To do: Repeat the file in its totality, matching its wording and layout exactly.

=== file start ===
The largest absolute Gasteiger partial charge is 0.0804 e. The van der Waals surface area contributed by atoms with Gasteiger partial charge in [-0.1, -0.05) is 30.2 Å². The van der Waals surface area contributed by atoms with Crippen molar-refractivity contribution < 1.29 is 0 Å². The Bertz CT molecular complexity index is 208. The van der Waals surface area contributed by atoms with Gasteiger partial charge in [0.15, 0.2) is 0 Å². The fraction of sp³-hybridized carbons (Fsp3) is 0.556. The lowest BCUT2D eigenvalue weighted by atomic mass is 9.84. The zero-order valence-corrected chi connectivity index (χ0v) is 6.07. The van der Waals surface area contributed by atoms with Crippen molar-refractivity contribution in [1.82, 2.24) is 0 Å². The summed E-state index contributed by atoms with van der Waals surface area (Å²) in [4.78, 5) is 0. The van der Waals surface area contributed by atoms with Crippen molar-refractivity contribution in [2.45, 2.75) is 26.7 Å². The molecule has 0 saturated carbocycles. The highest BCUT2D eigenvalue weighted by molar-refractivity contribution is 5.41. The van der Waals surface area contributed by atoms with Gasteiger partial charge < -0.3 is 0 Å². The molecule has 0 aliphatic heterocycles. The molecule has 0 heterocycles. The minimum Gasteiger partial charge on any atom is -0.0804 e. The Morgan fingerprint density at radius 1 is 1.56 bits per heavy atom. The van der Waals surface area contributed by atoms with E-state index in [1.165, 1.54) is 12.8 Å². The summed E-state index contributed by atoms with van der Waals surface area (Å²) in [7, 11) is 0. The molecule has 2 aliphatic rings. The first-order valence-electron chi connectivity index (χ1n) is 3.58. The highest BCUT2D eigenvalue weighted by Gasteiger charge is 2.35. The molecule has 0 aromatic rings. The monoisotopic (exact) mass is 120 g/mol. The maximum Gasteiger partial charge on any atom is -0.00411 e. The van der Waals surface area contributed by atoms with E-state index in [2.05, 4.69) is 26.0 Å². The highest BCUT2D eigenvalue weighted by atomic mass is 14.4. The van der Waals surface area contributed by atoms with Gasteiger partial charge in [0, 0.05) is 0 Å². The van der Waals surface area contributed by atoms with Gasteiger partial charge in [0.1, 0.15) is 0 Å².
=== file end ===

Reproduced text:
The largest absolute Gasteiger partial charge is 0.0804 e. The van der Waals surface area contributed by atoms with Gasteiger partial charge in [-0.1, -0.05) is 30.2 Å². The van der Waals surface area contributed by atoms with Crippen molar-refractivity contribution < 1.29 is 0 Å². The Bertz CT molecular complexity index is 208. The van der Waals surface area contributed by atoms with Gasteiger partial charge in [0.15, 0.2) is 0 Å². The fraction of sp³-hybridized carbons (Fsp3) is 0.556. The lowest BCUT2D eigenvalue weighted by atomic mass is 9.84. The zero-order valence-corrected chi connectivity index (χ0v) is 6.07. The van der Waals surface area contributed by atoms with Crippen molar-refractivity contribution in [1.82, 2.24) is 0 Å². The summed E-state index contributed by atoms with van der Waals surface area (Å²) in [4.78, 5) is 0. The van der Waals surface area contributed by atoms with Crippen molar-refractivity contribution in [2.45, 2.75) is 26.7 Å². The molecule has 0 saturated carbocycles. The highest BCUT2D eigenvalue weighted by molar-refractivity contribution is 5.41. The van der Waals surface area contributed by atoms with Gasteiger partial charge < -0.3 is 0 Å². The molecule has 0 aliphatic heterocycles. The molecule has 0 heterocycles. The minimum Gasteiger partial charge on any atom is -0.0804 e. The Morgan fingerprint density at radius 1 is 1.56 bits per heavy atom. The van der Waals surface area contributed by atoms with E-state index in [1.165, 1.54) is 12.8 Å². The summed E-state index contributed by atoms with van der Waals surface area (Å²) in [7, 11) is 0. The molecule has 2 aliphatic rings. The first-order valence-electron chi connectivity index (χ1n) is 3.58. The highest BCUT2D eigenvalue weighted by Gasteiger charge is 2.35. The molecule has 0 aromatic rings. The monoisotopic (exact) mass is 120 g/mol. The maximum Gasteiger partial charge on any atom is -0.00411 e. The van der Waals surface area contributed by atoms with E-state index in [2.05, 4.69) is 26.0 Å². The highest BCUT2D eigenvalue weighted by atomic mass is 14.4. The van der Waals surface area contributed by atoms with Gasteiger partial charge in [0, 0.05) is 0 Å². The van der Waals surface area contributed by atoms with Gasteiger partial charge in [0.1, 0.15) is 0 Å².